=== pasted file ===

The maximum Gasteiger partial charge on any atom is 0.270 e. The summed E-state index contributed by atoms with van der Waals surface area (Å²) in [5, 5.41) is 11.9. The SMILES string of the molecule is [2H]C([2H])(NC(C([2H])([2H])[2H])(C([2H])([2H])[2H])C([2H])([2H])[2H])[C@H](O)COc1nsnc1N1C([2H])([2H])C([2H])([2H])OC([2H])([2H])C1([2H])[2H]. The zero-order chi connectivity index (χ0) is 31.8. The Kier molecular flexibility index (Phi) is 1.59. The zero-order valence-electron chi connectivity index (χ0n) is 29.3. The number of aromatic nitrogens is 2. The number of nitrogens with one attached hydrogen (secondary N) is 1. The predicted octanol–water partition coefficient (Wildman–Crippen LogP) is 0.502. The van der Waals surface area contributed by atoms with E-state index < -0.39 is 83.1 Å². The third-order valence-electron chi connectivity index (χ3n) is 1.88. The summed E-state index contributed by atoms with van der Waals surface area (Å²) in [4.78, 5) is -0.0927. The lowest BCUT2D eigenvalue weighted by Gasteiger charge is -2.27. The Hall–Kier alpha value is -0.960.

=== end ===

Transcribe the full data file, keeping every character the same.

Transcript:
The maximum Gasteiger partial charge on any atom is 0.270 e. The summed E-state index contributed by atoms with van der Waals surface area (Å²) in [5, 5.41) is 11.9. The SMILES string of the molecule is [2H]C([2H])(NC(C([2H])([2H])[2H])(C([2H])([2H])[2H])C([2H])([2H])[2H])[C@H](O)COc1nsnc1N1C([2H])([2H])C([2H])([2H])OC([2H])([2H])C1([2H])[2H]. The zero-order chi connectivity index (χ0) is 31.8. The Kier molecular flexibility index (Phi) is 1.59. The zero-order valence-electron chi connectivity index (χ0n) is 29.3. The number of aromatic nitrogens is 2. The number of nitrogens with one attached hydrogen (secondary N) is 1. The predicted octanol–water partition coefficient (Wildman–Crippen LogP) is 0.502. The van der Waals surface area contributed by atoms with E-state index < -0.39 is 83.1 Å². The third-order valence-electron chi connectivity index (χ3n) is 1.88. The summed E-state index contributed by atoms with van der Waals surface area (Å²) in [4.78, 5) is -0.0927. The lowest BCUT2D eigenvalue weighted by Gasteiger charge is -2.27. The Hall–Kier alpha value is -0.960.